This course explores influences of technology on schooling and society. Using sociological, historical, and philosophical frameworks, participants examine equity, cultural diversity, student empowerment, and community.
Dates: May 20 - August 9, 2019
This course explores inter-relationships among technology, schooling, and society. We will use sociological, historical, and philosophical frameworks to consider implications of the proliferation of technologies for formal and nonformal education systems. With evolving norms sometimes conflicting with institutional habits established in prior centuries, we will focus on purposes for public schooling; changing dynamics of traditional power structures; the role of policy in framing social constructs; and other issues related to equity, cultural diversity, student empowerment, and communities. Course Objectives 1. Course participants will deepen their knowledge and understanding of using historical, philosophical, and sociological frameworks to explore public schooling as a social institution and the role of technologies in its transformation. 2. Course participants will improve their understanding of ways technologies affect socio-cultural relationships and implications for schooling systems. 3. Course participants will communicate their learning in multiple formats including scholarly essays, policy briefs, literature reviews, online discussions, and presentations. 4. Course participants will deepen their understanding of a course-related topic of interest that can be used in their academic and professional roles. The course also aligns with Vermont State Criteria for the Educational Technology Specialist Endorsement: KS1: History and cultural significance of information technology; and the impact of information technology on learning, today’s society, cultural diversity, ecological sustainability PS12: Applies and models the ethical use of educational technologies PS13: Demonstrates sensitivity to inequities in technology access in schools by incorporating and modeling specific instructional strategies that promote equity.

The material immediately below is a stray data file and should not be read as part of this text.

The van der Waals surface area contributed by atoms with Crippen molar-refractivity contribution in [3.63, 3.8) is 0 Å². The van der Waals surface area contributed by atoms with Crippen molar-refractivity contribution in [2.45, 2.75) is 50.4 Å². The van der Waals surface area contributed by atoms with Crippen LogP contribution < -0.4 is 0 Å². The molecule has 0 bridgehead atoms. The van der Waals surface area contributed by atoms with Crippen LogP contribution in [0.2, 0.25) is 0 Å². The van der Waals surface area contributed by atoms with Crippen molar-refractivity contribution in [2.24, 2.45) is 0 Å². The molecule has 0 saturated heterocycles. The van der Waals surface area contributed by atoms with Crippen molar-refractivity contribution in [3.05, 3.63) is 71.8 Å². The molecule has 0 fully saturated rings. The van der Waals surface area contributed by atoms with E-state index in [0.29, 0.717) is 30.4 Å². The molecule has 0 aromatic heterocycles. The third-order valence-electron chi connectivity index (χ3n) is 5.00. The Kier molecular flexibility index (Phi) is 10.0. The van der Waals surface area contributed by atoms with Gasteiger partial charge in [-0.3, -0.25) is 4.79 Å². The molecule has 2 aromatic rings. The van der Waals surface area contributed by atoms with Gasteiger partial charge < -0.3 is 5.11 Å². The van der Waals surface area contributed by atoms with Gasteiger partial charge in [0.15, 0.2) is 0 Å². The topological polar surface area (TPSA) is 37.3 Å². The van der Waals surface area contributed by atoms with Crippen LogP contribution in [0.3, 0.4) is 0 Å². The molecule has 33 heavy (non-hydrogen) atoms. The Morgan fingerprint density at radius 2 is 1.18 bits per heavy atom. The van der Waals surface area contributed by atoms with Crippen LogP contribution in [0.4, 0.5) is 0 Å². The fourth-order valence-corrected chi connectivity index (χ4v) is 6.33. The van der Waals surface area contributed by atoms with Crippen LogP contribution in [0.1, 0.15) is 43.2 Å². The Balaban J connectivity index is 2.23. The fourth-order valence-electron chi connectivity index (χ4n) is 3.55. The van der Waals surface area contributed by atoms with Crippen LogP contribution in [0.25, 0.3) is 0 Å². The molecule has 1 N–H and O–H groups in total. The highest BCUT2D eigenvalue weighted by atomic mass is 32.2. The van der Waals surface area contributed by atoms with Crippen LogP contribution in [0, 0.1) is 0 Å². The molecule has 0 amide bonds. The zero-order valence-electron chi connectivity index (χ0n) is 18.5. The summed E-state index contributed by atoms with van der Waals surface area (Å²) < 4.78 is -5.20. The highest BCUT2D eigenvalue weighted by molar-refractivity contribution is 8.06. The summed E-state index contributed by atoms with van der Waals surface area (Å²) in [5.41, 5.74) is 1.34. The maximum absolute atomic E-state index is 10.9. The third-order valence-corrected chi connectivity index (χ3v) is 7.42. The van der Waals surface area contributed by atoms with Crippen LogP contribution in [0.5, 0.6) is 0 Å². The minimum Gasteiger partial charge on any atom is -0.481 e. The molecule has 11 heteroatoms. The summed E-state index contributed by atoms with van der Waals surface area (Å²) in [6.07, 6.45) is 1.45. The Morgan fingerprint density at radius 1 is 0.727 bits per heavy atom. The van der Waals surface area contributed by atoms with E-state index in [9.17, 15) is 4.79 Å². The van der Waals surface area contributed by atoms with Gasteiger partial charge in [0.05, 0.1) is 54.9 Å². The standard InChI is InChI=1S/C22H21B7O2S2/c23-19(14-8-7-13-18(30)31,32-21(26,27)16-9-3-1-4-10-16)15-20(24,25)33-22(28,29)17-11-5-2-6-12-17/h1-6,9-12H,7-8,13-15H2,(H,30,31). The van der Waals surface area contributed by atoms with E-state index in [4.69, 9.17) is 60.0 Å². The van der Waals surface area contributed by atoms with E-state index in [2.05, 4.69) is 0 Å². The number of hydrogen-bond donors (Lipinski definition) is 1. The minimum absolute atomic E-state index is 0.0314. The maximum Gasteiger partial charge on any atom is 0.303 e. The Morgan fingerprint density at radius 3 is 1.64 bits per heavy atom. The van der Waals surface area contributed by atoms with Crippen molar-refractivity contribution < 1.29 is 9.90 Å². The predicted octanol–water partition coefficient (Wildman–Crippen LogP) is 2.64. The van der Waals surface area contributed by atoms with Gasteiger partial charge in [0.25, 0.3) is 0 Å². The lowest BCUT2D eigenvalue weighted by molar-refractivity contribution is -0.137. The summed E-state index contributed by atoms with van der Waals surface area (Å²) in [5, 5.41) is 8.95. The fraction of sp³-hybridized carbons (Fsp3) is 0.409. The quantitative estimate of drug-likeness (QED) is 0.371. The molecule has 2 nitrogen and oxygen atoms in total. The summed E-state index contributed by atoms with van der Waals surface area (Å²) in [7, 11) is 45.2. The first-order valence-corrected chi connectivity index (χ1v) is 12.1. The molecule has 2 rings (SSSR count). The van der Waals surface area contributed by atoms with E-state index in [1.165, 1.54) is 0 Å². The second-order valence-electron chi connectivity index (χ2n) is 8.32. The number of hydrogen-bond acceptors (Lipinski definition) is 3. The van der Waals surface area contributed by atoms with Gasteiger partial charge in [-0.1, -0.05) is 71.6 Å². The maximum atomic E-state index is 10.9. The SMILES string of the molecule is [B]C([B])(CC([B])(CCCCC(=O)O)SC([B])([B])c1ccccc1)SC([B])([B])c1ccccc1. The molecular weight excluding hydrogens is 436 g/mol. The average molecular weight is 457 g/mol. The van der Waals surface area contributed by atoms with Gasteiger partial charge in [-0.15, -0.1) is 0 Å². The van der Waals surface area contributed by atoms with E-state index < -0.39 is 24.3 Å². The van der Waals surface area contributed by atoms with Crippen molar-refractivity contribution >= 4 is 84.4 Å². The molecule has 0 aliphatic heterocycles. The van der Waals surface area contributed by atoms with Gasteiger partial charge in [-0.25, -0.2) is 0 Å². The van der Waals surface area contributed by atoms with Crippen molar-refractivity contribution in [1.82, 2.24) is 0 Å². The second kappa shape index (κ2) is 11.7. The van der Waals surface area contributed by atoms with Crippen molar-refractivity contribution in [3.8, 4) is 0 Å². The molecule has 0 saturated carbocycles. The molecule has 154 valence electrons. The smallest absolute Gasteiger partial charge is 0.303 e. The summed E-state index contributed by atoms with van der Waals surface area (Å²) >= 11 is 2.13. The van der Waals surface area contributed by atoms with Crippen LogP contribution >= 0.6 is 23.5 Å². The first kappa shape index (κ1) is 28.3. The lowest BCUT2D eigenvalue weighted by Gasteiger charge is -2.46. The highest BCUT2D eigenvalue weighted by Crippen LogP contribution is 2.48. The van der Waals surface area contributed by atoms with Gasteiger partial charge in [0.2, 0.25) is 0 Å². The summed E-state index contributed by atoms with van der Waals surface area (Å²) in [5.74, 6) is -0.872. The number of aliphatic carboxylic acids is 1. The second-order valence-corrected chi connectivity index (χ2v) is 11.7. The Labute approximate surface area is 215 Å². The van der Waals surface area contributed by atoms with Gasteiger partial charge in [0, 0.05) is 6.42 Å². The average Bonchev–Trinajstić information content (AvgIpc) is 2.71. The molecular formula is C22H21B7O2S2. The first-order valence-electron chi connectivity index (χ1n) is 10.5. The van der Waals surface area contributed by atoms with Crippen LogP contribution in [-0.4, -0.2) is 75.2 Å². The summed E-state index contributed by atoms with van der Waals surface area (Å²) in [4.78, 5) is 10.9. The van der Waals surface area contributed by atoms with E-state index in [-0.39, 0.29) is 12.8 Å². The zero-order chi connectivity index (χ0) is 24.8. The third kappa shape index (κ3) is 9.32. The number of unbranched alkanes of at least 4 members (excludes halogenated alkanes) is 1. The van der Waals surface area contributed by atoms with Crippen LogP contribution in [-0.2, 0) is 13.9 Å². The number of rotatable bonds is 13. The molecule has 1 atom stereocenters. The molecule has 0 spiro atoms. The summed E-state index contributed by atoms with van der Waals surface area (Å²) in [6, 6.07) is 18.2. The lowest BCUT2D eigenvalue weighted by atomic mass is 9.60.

The course meets asynchronously, with weekly expectations for reading, posting course products online, and communicating with course colleagues. Making connections to one's professional and personal interests is emphasized throughout. Often course participants will use the course to help develop work products useful for their professional roles (e.g., policy brief) or for graduate degree completion (e.g., literature review for a thesis). Like other 3-credit courses, and per University policy regarding work required for a three credit-hour course, participants can plan for allocating about 10 hours per week between May 20 and August 9, 2019.
Assignments will be evaluated according to the extent they demonstrate • Integration of content and conceptual issues emphasized through readings and discussions • Individual reflection and insight on how content and experience interrelate • Articulation of the way content and skills can be applied in professional endeavors • Attention to clear and concise writing, using professional language and appropriate referencing style for cited work. Assignments must be submitted in APA format. Assignment directions and rubrics will be posted in Blackboard.
Online Course (View Campus Map)